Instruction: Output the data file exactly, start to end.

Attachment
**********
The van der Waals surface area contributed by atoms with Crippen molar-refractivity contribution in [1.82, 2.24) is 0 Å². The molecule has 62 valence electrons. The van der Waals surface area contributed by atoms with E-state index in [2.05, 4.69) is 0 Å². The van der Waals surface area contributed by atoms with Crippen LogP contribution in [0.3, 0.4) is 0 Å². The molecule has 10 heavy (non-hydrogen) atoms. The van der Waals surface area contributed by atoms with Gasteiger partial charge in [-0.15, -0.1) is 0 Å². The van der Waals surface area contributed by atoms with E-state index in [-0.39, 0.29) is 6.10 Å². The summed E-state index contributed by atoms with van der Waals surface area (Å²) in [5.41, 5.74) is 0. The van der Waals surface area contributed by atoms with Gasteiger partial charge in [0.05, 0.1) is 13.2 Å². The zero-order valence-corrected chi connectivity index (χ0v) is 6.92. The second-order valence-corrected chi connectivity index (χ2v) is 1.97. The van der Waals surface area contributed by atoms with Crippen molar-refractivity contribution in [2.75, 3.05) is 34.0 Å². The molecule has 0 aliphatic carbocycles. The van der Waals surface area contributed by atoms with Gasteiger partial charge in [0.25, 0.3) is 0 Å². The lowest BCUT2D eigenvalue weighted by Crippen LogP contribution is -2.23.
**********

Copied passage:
The van der Waals surface area contributed by atoms with Crippen molar-refractivity contribution in [1.82, 2.24) is 0 Å². The molecule has 62 valence electrons. The van der Waals surface area contributed by atoms with E-state index in [2.05, 4.69) is 0 Å². The van der Waals surface area contributed by atoms with Crippen LogP contribution in [0.3, 0.4) is 0 Å². The molecule has 10 heavy (non-hydrogen) atoms. The van der Waals surface area contributed by atoms with Gasteiger partial charge in [-0.15, -0.1) is 0 Å². The van der Waals surface area contributed by atoms with E-state index in [-0.39, 0.29) is 6.10 Å². The summed E-state index contributed by atoms with van der Waals surface area (Å²) in [5.41, 5.74) is 0. The van der Waals surface area contributed by atoms with Gasteiger partial charge in [0.05, 0.1) is 13.2 Å². The zero-order valence-corrected chi connectivity index (χ0v) is 6.92. The second-order valence-corrected chi connectivity index (χ2v) is 1.97. The van der Waals surface area contributed by atoms with Crippen molar-refractivity contribution in [2.75, 3.05) is 34.0 Å². The molecule has 0 aliphatic carbocycles. The van der Waals surface area contributed by atoms with Gasteiger partial charge in [0.25, 0.3) is 0 Å². The lowest BCUT2D eigenvalue weighted by Crippen LogP contribution is -2.23.